You Can't be Mexican, You Talk Just Like Me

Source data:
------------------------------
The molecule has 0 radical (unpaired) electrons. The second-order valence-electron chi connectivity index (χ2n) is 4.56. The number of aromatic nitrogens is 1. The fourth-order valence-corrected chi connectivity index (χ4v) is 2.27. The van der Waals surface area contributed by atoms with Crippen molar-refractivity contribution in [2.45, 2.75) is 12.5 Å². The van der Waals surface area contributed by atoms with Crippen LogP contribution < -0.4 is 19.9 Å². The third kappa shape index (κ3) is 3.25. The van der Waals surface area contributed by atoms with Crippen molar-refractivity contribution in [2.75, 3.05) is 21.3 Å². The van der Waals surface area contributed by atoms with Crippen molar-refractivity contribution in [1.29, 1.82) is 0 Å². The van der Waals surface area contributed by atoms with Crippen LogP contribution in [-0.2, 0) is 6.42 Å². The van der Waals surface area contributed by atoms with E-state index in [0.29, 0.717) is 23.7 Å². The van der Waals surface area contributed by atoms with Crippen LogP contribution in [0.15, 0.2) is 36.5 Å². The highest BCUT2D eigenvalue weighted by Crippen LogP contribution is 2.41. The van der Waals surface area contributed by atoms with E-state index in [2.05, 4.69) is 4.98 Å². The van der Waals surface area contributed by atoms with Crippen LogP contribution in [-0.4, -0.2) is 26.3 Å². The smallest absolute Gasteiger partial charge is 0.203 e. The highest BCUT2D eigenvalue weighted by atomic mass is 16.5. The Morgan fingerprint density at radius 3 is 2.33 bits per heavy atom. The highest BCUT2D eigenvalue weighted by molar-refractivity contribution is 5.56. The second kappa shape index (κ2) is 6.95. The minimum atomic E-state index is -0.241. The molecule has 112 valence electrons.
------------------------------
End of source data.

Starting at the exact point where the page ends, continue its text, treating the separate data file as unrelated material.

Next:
Frank Mendez, a child of Mexican immigrants, begins his memoir with the story of his father's harrowing migration from Mexico to Texas in 1920, as he escaped from Zapata's guerrillos, and continues with his story of growing up in northeast Ohio. He recounts the Mendez family's experiences with the Depression; labor issues; racism; their lives in the Lorain, Ohio, barrio; and World War II. Mendez dropped out of high school in 1943 and enlisted in the Marine Corps, where he served twenty-two months in the Pacific theater. When he returned to Lorain, he received his high school diploma, bachelor's and master's degrees, and a professional engineering license. With an easy, engaging style, Mendez deals directly with the matter of personal identity, addressing the issues that confronted him as he tried to sort out his sometimes conflicting Mexican and American heritage. You Can't Be Mexican comments on the social and political issues of the twentieth century and will appeal to those interested in immigrant studies and ethnicity studies and modern social history.
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